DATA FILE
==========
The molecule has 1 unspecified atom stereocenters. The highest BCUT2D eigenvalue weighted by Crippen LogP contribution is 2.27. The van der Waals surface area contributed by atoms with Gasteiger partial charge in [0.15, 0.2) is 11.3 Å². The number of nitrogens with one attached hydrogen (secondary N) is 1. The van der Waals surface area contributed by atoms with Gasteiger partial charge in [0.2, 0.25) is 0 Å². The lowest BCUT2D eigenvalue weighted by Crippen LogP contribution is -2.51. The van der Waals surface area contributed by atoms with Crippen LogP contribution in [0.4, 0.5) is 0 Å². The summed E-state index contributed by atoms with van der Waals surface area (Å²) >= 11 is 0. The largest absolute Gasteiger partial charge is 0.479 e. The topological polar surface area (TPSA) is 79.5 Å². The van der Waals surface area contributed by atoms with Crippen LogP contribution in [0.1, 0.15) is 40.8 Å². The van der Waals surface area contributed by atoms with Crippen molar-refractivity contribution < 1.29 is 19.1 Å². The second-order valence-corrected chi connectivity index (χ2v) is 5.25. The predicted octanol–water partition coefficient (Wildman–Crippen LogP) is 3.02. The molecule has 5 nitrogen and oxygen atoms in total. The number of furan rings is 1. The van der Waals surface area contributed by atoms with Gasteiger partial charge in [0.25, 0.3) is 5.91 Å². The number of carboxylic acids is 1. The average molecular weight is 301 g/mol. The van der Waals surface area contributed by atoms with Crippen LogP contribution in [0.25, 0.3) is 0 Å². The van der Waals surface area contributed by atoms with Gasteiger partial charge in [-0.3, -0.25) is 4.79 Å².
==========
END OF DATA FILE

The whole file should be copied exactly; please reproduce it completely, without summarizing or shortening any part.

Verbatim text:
The molecule has 1 unspecified atom stereocenters. The highest BCUT2D eigenvalue weighted by Crippen LogP contribution is 2.27. The van der Waals surface area contributed by atoms with Gasteiger partial charge in [0.15, 0.2) is 11.3 Å². The number of nitrogens with one attached hydrogen (secondary N) is 1. The van der Waals surface area contributed by atoms with Gasteiger partial charge in [0.2, 0.25) is 0 Å². The lowest BCUT2D eigenvalue weighted by Crippen LogP contribution is -2.51. The van der Waals surface area contributed by atoms with Crippen LogP contribution in [0.4, 0.5) is 0 Å². The summed E-state index contributed by atoms with van der Waals surface area (Å²) >= 11 is 0. The largest absolute Gasteiger partial charge is 0.479 e. The topological polar surface area (TPSA) is 79.5 Å². The van der Waals surface area contributed by atoms with Crippen LogP contribution in [0.1, 0.15) is 40.8 Å². The van der Waals surface area contributed by atoms with Crippen molar-refractivity contribution < 1.29 is 19.1 Å². The second-order valence-corrected chi connectivity index (χ2v) is 5.25. The predicted octanol–water partition coefficient (Wildman–Crippen LogP) is 3.02. The molecule has 5 nitrogen and oxygen atoms in total. The number of furan rings is 1. The van der Waals surface area contributed by atoms with Gasteiger partial charge in [0.25, 0.3) is 5.91 Å². The number of carboxylic acids is 1. The average molecular weight is 301 g/mol. The van der Waals surface area contributed by atoms with Crippen LogP contribution in [0.25, 0.3) is 0 Å². The van der Waals surface area contributed by atoms with Gasteiger partial charge in [-0.3, -0.25) is 4.79 Å².